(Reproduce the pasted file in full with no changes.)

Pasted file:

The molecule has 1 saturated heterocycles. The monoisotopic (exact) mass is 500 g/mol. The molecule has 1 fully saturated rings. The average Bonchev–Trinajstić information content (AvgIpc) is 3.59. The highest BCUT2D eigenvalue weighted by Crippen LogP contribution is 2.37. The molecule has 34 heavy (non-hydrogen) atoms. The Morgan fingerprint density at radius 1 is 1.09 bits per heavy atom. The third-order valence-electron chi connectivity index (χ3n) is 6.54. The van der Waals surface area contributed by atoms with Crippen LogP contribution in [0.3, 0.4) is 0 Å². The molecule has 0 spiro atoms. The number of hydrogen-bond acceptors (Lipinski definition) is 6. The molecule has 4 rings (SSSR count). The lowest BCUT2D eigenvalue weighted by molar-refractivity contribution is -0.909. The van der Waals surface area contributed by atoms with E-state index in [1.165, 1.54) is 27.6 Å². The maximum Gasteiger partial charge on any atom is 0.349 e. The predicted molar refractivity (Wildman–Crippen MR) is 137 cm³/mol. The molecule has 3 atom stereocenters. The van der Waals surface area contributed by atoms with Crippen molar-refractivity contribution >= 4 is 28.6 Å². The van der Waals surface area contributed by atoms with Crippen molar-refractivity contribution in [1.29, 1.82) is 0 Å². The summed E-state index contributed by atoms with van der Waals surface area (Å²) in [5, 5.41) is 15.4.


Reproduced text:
The molecule has 1 saturated heterocycles. The monoisotopic (exact) mass is 500 g/mol. The molecule has 1 fully saturated rings. The average Bonchev–Trinajstić information content (AvgIpc) is 3.59. The highest BCUT2D eigenvalue weighted by Crippen LogP contribution is 2.37. The molecule has 34 heavy (non-hydrogen) atoms. The Morgan fingerprint density at radius 1 is 1.09 bits per heavy atom. The third-order valence-electron chi connectivity index (χ3n) is 6.54. The van der Waals surface area contributed by atoms with Crippen LogP contribution in [0.3, 0.4) is 0 Å². The molecule has 0 spiro atoms. The number of hydrogen-bond acceptors (Lipinski definition) is 6. The molecule has 4 rings (SSSR count). The lowest BCUT2D eigenvalue weighted by molar-refractivity contribution is -0.909. The van der Waals surface area contributed by atoms with E-state index in [1.165, 1.54) is 27.6 Å². The maximum Gasteiger partial charge on any atom is 0.349 e. The predicted molar refractivity (Wildman–Crippen MR) is 137 cm³/mol. The molecule has 3 atom stereocenters. The van der Waals surface area contributed by atoms with Crippen molar-refractivity contribution >= 4 is 28.6 Å². The van der Waals surface area contributed by atoms with Crippen molar-refractivity contribution in [1.29, 1.82) is 0 Å². The summed E-state index contributed by atoms with van der Waals surface area (Å²) in [5, 5.41) is 15.4.